Crete Locals white Logo

Gorges to hike and walk near Kalamiós, in Chania region

List of Gorges near Kalamiós

  • 6.8 km
  • Pelekaniotis Gorge
  • 3 km
  • 2 h

In the overlooked area of Selino, South Chania, you’ll discover the hidden gem that is the Pelekaniotis River. This river, boasting the highest water flow in Selino, holds such significance that it inspired the name of the Paleochora municipality – Pelekanos. It remains a steady water source throughout the year, culminating in a verdant green valley at the Macherota location. The towering cliffs of the canyon serve as a habitat for numerous birds of prey, providing company for hikers along their journey.

The gorge’s exit can be located by following a dirt road that begins at Grameno beach near Paleochora and traces the river’s west bank. Regrettably, this path crosses a small area littered with rubbish and debris. However, beyond this, the scenery transforms into a lush Cretan landscape. Two kilometres in, the Agios Mamas chapel, adorned with well-preserved frescoes, can be found on the western shore. Despite its significance, the existence of Saint Mammes (Agios Mamas) remains largely unknown, even to locals. Across from Agios Mamas, the old whitewashed chapel of Saint George stands, though it lacks frescoes.

A kilometre further, the dirt road ends at a tank filled with drinkable water. From this point, the gorge can be explored on foot, particularly during summer when the water levels are lower. Adventurous hikers might prefer to visit the Pelekanos Gorge in winter, to witness a 25m high waterfall cascading into the river.

Approximately halfway through the gorge, some of Crete’s most impressive plane trees can be found, with some over 1000 years old and featuring remarkable trunk formations. Much of the canyon is narrow, with sunlight rarely reaching the riverbed. This natural masterpiece is adorned with vertical walls dotted with numerous holm oak trees.

  • 10.3 km
  • Anydri Gorge
  • 3 km
  • 2 h

The relatively small yet stunning Anydri gorge is situated to the east of Paleochora, accumulating water from the Asfendiles and Ancient Hyrtakina regions via the Dichalomata stream. The gorge originates from the Anidri village and meanders for approximately 3km between towering cliffs, eventually ending at the picturesque Gialiskari beach.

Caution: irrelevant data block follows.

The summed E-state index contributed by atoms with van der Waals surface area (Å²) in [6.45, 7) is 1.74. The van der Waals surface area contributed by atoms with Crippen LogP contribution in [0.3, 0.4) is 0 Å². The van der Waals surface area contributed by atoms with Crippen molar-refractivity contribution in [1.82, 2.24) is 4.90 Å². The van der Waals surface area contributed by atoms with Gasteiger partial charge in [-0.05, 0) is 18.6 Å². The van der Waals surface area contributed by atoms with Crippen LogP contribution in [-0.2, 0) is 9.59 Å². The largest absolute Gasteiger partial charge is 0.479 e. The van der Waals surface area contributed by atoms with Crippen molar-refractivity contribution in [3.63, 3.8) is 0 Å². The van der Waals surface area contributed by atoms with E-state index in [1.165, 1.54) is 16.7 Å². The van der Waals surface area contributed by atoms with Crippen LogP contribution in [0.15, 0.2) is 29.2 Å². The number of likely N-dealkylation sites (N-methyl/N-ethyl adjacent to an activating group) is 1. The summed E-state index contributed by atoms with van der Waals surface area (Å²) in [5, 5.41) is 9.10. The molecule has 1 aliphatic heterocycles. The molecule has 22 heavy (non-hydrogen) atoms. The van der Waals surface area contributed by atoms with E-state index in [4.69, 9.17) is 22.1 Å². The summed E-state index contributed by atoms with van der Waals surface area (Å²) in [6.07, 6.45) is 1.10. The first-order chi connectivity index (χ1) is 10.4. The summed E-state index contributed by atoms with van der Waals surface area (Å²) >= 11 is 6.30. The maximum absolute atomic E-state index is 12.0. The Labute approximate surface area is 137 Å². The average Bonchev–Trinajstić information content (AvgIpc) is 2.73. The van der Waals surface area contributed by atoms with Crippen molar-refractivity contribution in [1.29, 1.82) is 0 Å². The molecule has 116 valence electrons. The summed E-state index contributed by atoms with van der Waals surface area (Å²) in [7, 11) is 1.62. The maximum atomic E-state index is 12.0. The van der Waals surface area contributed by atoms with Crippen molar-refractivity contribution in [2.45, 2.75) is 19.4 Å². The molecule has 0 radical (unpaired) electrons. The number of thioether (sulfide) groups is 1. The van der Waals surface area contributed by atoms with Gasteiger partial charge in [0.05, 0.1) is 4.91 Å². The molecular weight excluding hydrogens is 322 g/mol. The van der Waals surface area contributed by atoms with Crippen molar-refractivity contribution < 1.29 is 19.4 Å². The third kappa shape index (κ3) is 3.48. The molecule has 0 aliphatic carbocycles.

Trekking through the canyon is straightforward and follows the stream, which typically dries up during the summer. The gorge is sparsely dotted with trees and the rocky walls are not too high, so it’s recommended to bring a hat and sunscreen for protection.

  • 11.9 km
  • Kandanos Gorge
  • 3 km
  • 1 h

The Kandanos Gorge is a site of remarkable natural beauty and historical significance, currently threatened by the operations of a large quarry. This gorge was the battlefield for the first armed conflict between locals and governmental forces during World War II. On May 24, 1941, Kandanos residents took up arms against German forces advancing towards their town, a day after the Battle of Floria, where all but one German soldier were killed. In retaliation, the Germans decimated Kandanos and its neighboring villages, executing numerous civilians. To this day, justice for the German war crimes committed in Kandanos and Floria, along with other martyred Cretan villages, remains elusive.

In addition to its historical value, the gorge is teeming with cypress trees and lush vegetation. It’s also traversed by a beautiful stone road leading to Chania, built by locals in the late 1920s. This road stands as a fine example of preindustrial construction.

The upper portion of the Gorge is known as Spina Gorge, named after a nearby village. The lower section, which begins where the gorge intersects the stone road near the Church of Agios Irineos and ends at Anavos, is referred to as Kandanos Gorge. Despite the different names, they are part of the same ravine.